Facilitating a healthy Leuser Ecosystem

Facilitating a healthy Leuser Ecosystem

One week ago, it was World Ranger Day. This might sound like another day to celebrate something common, like pancake day or secretary day. To me, however, taking a moment to remember the work of ‘our’ rangers is very important. Besides, I don’t have a secretary and you can eat pancakes basically every day. But why are the rangers so important?

In my eyes, rangers are the invisible forces behind conservation work. Almost always, famous conservationists like David Attenborough and Jane Goodall are in the spotlights when conservation issues need to be addressed. And this is for a good reason. Of course, these people have done and still do incredible work, making us aware of the state of the natural world and the need for conservation action, but it is somewhere else where most of that action takes place.

Everywhere around the globe, people are out there in the wild for days, sometimes weeks, to work very hard for the sake of the protection of nature. As they are in the field, rangers are involved in a wide variety of activities, but most of them involve dirty work. Walking for miles and miles through dense rainforest, trying to find signs of (critically) endangered species. Living, eating, sleeping in the world’s most remote places, without that much comfort. But most importantly, tracking down illegal activities and wildlife crime, which sometimes results in jeopardizing their own lives. In 2017, 207 rangers lost their lives while battling to conserve our planet.

One of the FKL rangers on patrol

While I am writing this blog in the safe and comfortable office of HAkA, I know that not that far from here, there are rangers out there right now. Rudi Putra’s Leuser Conservation Forum (FKL) is the employer of over 100 of those true conservation heroes. During my visit to the Leuser ecosystem, I had the opportunity to join a ranger patrol for one night. Before I embarked on this adventure, I already knew what FKL’s rangers were capable of. But it was only when I spend those two days in the field with them, that I really started to admire them. The weather was terrible (it’s called rainforest for a reason) and still they kept going and going without losing motivation. As part of my work for HAkA and FKL, I have made a short movie about the FKL rangers. You can watch it on the Facebook page of HAkA.

Just a small glimpse of their accomplishments of the last half year: the FKL rangers have been out in the forest patrolling for a staggering total of 1971 days! During those patrols, 497 snares have been confiscated. In other words: during the period January-June 2018, the lives of 497 innocent animals have been saved. That’s what I call progress!

This poaching doesn’t occur for no reason. Because human activities in Leuser are expanding (i.e. more deforestation, creating more roads and plantations), human activities occupy natural habitat. This process, called encroachment, increases the contact between human and wildlife and thus also the number of human-wildlife conflicts, often resulting in the death of animals. It’s no surprise that a lot of research currently being done in Leuser deals with this topic. The first step in battling these conflicts is to understand where they occur and, more importantly, why and how they can be solved. This knowledge forms the basis for conservation decisions. I already mentioned it briefly in last week’s vlog, but Leuser is home to two research stations, Ketambe and Soraya, both managed by FKL. These stations are the main hubs for research in the Leuser ecosystem. By managing these stations, FKL facilitates a healthy Leuser in another way than only through the ranger patrols.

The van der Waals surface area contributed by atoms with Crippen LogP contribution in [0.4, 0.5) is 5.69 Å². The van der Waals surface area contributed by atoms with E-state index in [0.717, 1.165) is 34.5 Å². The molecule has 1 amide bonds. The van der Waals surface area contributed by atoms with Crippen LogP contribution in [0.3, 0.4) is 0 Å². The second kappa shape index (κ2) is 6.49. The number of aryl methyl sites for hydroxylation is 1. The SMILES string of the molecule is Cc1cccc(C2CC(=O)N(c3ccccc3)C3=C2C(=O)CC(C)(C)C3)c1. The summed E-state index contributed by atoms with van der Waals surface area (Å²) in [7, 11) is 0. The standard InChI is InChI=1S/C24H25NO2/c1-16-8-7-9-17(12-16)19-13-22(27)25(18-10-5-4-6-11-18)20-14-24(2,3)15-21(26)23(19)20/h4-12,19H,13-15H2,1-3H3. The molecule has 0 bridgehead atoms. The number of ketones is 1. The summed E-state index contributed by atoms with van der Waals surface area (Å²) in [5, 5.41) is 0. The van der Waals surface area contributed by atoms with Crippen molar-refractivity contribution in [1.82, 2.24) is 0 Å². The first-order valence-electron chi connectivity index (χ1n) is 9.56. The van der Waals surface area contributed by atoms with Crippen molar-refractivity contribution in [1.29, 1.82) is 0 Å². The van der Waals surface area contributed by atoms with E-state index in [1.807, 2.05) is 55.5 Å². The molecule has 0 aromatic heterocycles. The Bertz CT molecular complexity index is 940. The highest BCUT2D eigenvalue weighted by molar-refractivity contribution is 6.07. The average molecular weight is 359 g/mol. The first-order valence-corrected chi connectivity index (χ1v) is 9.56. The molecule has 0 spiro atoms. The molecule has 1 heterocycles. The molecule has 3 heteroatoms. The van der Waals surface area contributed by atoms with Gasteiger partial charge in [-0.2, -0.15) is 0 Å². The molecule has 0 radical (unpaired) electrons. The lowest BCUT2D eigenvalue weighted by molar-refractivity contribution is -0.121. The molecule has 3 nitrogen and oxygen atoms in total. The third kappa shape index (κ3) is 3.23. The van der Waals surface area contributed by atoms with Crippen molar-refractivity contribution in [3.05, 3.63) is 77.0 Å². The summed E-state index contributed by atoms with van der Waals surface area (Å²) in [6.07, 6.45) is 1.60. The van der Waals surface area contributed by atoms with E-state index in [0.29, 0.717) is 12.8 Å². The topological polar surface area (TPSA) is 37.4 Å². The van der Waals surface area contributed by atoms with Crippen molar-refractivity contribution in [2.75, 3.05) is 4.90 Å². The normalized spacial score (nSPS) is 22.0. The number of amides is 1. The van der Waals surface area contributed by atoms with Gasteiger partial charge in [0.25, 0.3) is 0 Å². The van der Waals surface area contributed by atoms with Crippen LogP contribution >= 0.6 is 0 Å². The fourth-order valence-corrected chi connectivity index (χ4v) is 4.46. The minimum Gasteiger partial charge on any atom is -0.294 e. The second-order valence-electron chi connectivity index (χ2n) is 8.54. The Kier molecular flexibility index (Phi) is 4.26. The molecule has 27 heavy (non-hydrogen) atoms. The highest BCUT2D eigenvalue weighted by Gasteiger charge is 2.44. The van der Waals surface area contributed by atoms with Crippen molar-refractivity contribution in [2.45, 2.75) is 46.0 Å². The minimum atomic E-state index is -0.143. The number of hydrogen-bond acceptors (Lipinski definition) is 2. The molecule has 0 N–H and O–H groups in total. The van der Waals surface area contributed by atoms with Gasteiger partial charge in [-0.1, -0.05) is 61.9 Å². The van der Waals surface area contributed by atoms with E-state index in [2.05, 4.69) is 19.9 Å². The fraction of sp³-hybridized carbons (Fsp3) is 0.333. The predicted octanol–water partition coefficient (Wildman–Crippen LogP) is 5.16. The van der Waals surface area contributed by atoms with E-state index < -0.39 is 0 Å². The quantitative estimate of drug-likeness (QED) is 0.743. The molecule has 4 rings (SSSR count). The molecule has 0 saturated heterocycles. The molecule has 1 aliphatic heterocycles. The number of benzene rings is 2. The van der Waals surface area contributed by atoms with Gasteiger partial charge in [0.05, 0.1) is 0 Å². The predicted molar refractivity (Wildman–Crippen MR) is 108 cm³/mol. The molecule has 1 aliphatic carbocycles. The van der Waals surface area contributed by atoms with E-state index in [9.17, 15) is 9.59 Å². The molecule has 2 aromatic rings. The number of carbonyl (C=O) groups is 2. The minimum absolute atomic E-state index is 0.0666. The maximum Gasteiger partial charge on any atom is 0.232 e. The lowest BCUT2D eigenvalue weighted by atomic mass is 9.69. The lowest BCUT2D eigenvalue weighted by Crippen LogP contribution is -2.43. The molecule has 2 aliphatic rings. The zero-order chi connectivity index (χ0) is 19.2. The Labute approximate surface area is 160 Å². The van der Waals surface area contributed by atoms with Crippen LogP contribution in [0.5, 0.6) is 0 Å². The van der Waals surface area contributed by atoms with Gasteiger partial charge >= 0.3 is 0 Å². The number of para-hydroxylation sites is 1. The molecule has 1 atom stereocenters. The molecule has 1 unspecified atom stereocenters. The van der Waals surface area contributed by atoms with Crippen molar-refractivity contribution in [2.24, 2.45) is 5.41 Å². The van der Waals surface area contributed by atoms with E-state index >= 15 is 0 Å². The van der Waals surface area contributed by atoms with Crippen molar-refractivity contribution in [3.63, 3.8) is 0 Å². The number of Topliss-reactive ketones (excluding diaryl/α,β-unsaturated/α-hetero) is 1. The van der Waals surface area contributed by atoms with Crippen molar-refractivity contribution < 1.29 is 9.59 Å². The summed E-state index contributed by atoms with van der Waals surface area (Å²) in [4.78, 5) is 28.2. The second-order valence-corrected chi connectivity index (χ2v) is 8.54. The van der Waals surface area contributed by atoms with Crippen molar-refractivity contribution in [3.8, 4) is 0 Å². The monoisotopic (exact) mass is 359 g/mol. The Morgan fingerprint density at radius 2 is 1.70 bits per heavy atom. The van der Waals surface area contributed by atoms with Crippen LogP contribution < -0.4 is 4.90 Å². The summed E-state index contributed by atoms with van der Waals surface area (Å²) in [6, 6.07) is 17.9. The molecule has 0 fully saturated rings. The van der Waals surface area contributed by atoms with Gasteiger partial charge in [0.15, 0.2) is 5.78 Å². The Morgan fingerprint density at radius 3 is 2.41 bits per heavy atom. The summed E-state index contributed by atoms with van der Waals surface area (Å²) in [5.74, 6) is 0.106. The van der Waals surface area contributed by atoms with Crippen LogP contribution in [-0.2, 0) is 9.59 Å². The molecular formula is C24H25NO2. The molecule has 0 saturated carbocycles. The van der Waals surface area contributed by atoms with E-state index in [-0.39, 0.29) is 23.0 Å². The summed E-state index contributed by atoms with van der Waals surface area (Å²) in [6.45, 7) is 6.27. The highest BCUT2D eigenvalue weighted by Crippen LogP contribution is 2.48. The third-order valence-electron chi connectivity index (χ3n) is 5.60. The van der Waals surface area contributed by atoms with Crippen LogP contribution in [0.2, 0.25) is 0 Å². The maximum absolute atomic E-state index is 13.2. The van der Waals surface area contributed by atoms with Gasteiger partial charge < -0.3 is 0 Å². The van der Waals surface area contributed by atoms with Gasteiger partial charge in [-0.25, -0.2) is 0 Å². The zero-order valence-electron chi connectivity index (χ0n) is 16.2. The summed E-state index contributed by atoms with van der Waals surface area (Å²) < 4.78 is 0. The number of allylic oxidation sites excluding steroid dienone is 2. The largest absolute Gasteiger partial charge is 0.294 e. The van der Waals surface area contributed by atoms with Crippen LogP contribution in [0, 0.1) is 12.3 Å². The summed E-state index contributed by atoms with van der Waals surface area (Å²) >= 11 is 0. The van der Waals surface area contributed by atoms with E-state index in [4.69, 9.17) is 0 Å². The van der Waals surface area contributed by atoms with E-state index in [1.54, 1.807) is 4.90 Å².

An impression of the Ketambe research station

Nowadays, the research stations are beautiful buildings located in the lush green forest that is Leuser. And after having stayed there for a week, I can say that they are incredibly comfortable and the atmosphere over there is great. Going to bed with forest sounds in the background and waking up to the same sounds again is an amazing feeling. Furthermore, you’ll meet researchers from all over the world, working on the most fascinating and relevant topics you can imagine. To name a few: the behaviour of orangutans, mapping and restoring elephant corridors and the impact of man-made sounds on the singing behaviour of siamang gibbons. But it hasn’t always been like this. Both Ketambe and Soraya had to be shut down during the political conflict in Aceh in the early 2000s. On top of that, both stations have been burned down. Finally, after a lot of effort by FKL among others, Ketambe was rebuilt in 2015 and Soraya was re-opened in 2016, ready to facilitate a lot of research projects. These projects are crucial for the protection of Leuser.

Marks of a Sumatran tiger, close to the Soraya research station

The research stations are located in ecologically very interesting areas. The area around Ketambe houses a large number of orangutans and over the years a lot of researchers have spent time there to understand these animals and their relationship with human activities. The Soraya area, on the other hand, used to be the location of two big logging companies. For a few decades now, logging activities have been terminated, making this the perfect location to study the development of secondary forest. Furthermore, the area is known for the presence of orangutans and tigers, which indicates that the area is recovering well.

If you want to contribute to a healthy Leuser too, you can! Becoming a ranger here might be a little difficult, but it’s definitely possible to do research here and contribute to a better understanding of human-wildlife conflicts and thus to better conservation work.